The return to a more natural and organic farming system has been a work in progress, but it holds great promise both for the health of our soil and ecosystems as well as the health of the individual person.
The progress has been held back, however, in large part due to a lack of organic farmers in the United States.
While consumers are clamoring for organic and healthier foods, many companies are being forced to important non-GMO and organic corn, meat and other items from countries like Romania and Australia in order to meet demand.
Though interest in organic farming is rising as well, especially among young people, one persistent reservation has caused many to think twice about trying it as a career.
But now, a new report is showing that organic farming might be a better choice not only for health reasons, but also for a farmer’s livelihood as well.
Organic vs. Conventional: Which is More Profitable?
According to a study released in June 2015 from the Washington State University Professor of Entomology David Crowder, organic farming is far more profitable these days than “conventional” farming.
Results from his latest meta-analysis of more than 120 studies on the economics of organic farming found that organic farmers typically earn between 22% and 35% more than conventional farmers.
“Public perception is that if you’re doing organic, maybe you’re sacrificing financial sustainability, but we show that’s really not the case,” says Crowder in this article from Independent Science News. “If you’re getting a 30% margin on your competitors, that would be the envy of almost any business.”
The research was published in the journal PNAS.
Organic farmers typically get a 29% to 32% higher price for their products, but they are forced to spend 5% to 7% more on labor; other costs are largely the same.
Crowder found that organic farming typically yields a little less than conventional, however he noted that organic farming provides better soil quality, increased biodiversity and other ecological benefits.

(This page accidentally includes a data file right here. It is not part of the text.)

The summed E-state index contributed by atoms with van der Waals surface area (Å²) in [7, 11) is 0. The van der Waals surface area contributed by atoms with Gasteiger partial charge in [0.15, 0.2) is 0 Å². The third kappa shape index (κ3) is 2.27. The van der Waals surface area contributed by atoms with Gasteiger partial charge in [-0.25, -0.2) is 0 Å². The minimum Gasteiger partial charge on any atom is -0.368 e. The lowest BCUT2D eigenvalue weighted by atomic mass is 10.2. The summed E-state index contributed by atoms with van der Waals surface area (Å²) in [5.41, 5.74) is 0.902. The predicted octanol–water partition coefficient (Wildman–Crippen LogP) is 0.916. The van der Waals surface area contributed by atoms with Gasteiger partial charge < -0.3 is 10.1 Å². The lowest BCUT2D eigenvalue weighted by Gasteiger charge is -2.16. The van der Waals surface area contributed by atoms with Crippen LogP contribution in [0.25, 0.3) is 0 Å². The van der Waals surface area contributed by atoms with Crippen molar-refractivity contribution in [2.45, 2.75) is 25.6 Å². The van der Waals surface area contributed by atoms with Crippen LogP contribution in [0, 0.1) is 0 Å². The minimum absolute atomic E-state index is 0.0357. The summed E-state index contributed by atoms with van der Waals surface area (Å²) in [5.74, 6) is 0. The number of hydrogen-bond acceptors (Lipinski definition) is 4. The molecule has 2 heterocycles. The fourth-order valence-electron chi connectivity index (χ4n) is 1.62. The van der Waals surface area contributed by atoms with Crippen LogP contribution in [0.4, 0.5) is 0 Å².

Only about 1% of farming uses organic methods according to Crowder.
“…There’s a really high demand for organic that isn’t being met right now,” he said.
Proponents of GMO foods have often said that their crops are needed to “feed the world,” while organic supporters say that they are not necessary and damage the soil and ecosystems as well as human health while consolidating our food system in the hands of large corporations.
Regarding yields, it’s worth noting that permaculture and biodynamic farming (see this book ‘Biodynamics Makes Organic Work’) remain largely untapped bastions of organic that haven’t been explored yet and can boost yields dramatically; compared with conventional farming which has the backing of countless millions in research yet still has proven to be unsustainable (note for example the dramatic loss in crop minerals and vitamins that has occurred in the industrial farming era).
A major UN report also found that small-scale organic farming is the way to “feed the world,” and that food waste and access to the poor is also a huge problem in “feeding the world” as we waste roughly half of what we produce.
At the end of the day, the marketplace will decide the winner, and it’s become abundantly clear that organic is making a serious comeback.